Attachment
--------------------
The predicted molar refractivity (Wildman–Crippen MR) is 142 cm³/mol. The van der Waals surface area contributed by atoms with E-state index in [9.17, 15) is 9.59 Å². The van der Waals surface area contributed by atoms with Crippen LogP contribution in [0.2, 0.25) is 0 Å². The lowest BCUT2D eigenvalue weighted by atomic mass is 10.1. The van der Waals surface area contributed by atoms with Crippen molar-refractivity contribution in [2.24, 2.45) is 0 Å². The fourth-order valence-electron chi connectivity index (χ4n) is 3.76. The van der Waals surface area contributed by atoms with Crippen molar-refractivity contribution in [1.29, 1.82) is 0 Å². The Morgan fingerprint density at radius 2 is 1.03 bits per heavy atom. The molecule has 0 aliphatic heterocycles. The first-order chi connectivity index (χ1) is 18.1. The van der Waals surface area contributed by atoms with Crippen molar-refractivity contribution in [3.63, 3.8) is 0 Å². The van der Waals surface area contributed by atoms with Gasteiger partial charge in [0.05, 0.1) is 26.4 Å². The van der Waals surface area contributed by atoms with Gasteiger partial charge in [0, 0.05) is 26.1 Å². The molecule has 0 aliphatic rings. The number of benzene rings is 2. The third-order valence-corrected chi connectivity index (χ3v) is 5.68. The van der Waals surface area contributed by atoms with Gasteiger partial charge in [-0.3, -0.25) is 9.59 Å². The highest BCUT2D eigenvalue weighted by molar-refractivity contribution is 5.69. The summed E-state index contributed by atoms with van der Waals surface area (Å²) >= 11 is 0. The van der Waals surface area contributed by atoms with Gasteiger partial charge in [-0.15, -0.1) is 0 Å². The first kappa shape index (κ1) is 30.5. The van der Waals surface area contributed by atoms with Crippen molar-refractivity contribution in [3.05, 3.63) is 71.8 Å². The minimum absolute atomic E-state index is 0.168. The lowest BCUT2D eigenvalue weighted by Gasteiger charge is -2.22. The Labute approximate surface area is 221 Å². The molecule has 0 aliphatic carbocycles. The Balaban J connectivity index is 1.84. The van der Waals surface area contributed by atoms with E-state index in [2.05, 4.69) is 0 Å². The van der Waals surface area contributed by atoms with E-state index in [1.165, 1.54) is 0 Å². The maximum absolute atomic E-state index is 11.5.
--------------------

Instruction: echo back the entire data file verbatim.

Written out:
The predicted molar refractivity (Wildman–Crippen MR) is 142 cm³/mol. The van der Waals surface area contributed by atoms with E-state index in [9.17, 15) is 9.59 Å². The van der Waals surface area contributed by atoms with Crippen LogP contribution in [0.2, 0.25) is 0 Å². The lowest BCUT2D eigenvalue weighted by atomic mass is 10.1. The van der Waals surface area contributed by atoms with Crippen molar-refractivity contribution in [2.24, 2.45) is 0 Å². The fourth-order valence-electron chi connectivity index (χ4n) is 3.76. The van der Waals surface area contributed by atoms with Crippen molar-refractivity contribution in [1.29, 1.82) is 0 Å². The Morgan fingerprint density at radius 2 is 1.03 bits per heavy atom. The molecule has 0 aliphatic heterocycles. The first-order chi connectivity index (χ1) is 18.1. The van der Waals surface area contributed by atoms with Crippen molar-refractivity contribution in [3.63, 3.8) is 0 Å². The van der Waals surface area contributed by atoms with Gasteiger partial charge in [0.05, 0.1) is 26.4 Å². The van der Waals surface area contributed by atoms with Gasteiger partial charge in [0, 0.05) is 26.1 Å². The molecule has 0 aliphatic rings. The number of benzene rings is 2. The third-order valence-corrected chi connectivity index (χ3v) is 5.68. The van der Waals surface area contributed by atoms with Gasteiger partial charge in [-0.3, -0.25) is 9.59 Å². The highest BCUT2D eigenvalue weighted by molar-refractivity contribution is 5.69. The summed E-state index contributed by atoms with van der Waals surface area (Å²) >= 11 is 0. The van der Waals surface area contributed by atoms with Gasteiger partial charge in [-0.15, -0.1) is 0 Å². The first kappa shape index (κ1) is 30.5. The van der Waals surface area contributed by atoms with Crippen molar-refractivity contribution in [3.05, 3.63) is 71.8 Å². The minimum absolute atomic E-state index is 0.168. The lowest BCUT2D eigenvalue weighted by Gasteiger charge is -2.22. The Labute approximate surface area is 221 Å². The molecule has 0 aliphatic carbocycles. The Balaban J connectivity index is 1.84. The van der Waals surface area contributed by atoms with E-state index in [2.05, 4.69) is 0 Å². The van der Waals surface area contributed by atoms with E-state index in [1.165, 1.54) is 0 Å². The maximum absolute atomic E-state index is 11.5.